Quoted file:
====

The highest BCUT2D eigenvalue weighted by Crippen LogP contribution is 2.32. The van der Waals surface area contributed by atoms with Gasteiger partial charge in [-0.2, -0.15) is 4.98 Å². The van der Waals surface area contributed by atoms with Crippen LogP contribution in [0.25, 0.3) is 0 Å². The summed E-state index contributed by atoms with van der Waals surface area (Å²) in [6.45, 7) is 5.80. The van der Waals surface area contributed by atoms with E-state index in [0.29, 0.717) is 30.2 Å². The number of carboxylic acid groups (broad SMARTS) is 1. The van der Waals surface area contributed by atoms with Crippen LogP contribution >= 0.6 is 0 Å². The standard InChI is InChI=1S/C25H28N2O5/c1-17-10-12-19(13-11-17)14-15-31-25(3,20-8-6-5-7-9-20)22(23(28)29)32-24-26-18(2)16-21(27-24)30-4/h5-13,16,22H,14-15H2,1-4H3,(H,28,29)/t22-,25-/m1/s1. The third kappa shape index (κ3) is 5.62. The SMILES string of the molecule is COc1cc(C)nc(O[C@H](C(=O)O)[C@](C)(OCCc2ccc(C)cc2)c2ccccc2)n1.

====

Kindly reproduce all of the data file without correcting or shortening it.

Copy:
The highest BCUT2D eigenvalue weighted by Crippen LogP contribution is 2.32. The van der Waals surface area contributed by atoms with Gasteiger partial charge in [-0.2, -0.15) is 4.98 Å². The van der Waals surface area contributed by atoms with Crippen LogP contribution in [0.25, 0.3) is 0 Å². The summed E-state index contributed by atoms with van der Waals surface area (Å²) in [6.45, 7) is 5.80. The van der Waals surface area contributed by atoms with E-state index in [0.29, 0.717) is 30.2 Å². The number of carboxylic acid groups (broad SMARTS) is 1. The van der Waals surface area contributed by atoms with Crippen LogP contribution >= 0.6 is 0 Å². The standard InChI is InChI=1S/C25H28N2O5/c1-17-10-12-19(13-11-17)14-15-31-25(3,20-8-6-5-7-9-20)22(23(28)29)32-24-26-18(2)16-21(27-24)30-4/h5-13,16,22H,14-15H2,1-4H3,(H,28,29)/t22-,25-/m1/s1. The third kappa shape index (κ3) is 5.62. The SMILES string of the molecule is COc1cc(C)nc(O[C@H](C(=O)O)[C@](C)(OCCc2ccc(C)cc2)c2ccccc2)n1.